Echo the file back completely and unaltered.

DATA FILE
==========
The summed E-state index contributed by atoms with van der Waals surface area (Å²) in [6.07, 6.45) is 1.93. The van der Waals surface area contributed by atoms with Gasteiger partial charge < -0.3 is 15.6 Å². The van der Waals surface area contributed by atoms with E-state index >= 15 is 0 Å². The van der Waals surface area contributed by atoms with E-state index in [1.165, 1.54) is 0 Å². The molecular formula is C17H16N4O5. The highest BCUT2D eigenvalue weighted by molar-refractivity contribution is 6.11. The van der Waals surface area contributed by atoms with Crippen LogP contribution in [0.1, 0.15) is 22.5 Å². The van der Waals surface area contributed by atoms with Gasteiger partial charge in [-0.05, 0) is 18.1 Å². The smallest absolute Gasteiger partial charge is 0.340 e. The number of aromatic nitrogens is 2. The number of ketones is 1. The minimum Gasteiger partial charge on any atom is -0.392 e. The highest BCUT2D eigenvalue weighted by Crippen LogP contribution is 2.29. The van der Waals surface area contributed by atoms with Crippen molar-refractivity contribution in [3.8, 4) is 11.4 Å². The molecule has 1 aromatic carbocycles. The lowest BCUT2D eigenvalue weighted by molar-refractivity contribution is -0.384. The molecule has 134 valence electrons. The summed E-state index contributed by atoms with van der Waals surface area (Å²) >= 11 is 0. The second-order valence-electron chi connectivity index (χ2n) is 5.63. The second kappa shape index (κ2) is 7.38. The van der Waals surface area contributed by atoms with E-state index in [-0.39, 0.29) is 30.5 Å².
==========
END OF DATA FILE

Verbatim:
The summed E-state index contributed by atoms with van der Waals surface area (Å²) in [6.07, 6.45) is 1.93. The van der Waals surface area contributed by atoms with Gasteiger partial charge < -0.3 is 15.6 Å². The van der Waals surface area contributed by atoms with E-state index >= 15 is 0 Å². The van der Waals surface area contributed by atoms with E-state index in [1.165, 1.54) is 0 Å². The molecular formula is C17H16N4O5. The highest BCUT2D eigenvalue weighted by molar-refractivity contribution is 6.11. The van der Waals surface area contributed by atoms with Crippen LogP contribution in [0.1, 0.15) is 22.5 Å². The van der Waals surface area contributed by atoms with Gasteiger partial charge in [-0.05, 0) is 18.1 Å². The smallest absolute Gasteiger partial charge is 0.340 e. The number of aromatic nitrogens is 2. The number of ketones is 1. The minimum Gasteiger partial charge on any atom is -0.392 e. The highest BCUT2D eigenvalue weighted by Crippen LogP contribution is 2.29. The van der Waals surface area contributed by atoms with Crippen molar-refractivity contribution in [3.8, 4) is 11.4 Å². The molecule has 1 aromatic carbocycles. The lowest BCUT2D eigenvalue weighted by molar-refractivity contribution is -0.384. The molecule has 134 valence electrons. The summed E-state index contributed by atoms with van der Waals surface area (Å²) >= 11 is 0. The second-order valence-electron chi connectivity index (χ2n) is 5.63. The second kappa shape index (κ2) is 7.38. The van der Waals surface area contributed by atoms with E-state index in [-0.39, 0.29) is 30.5 Å².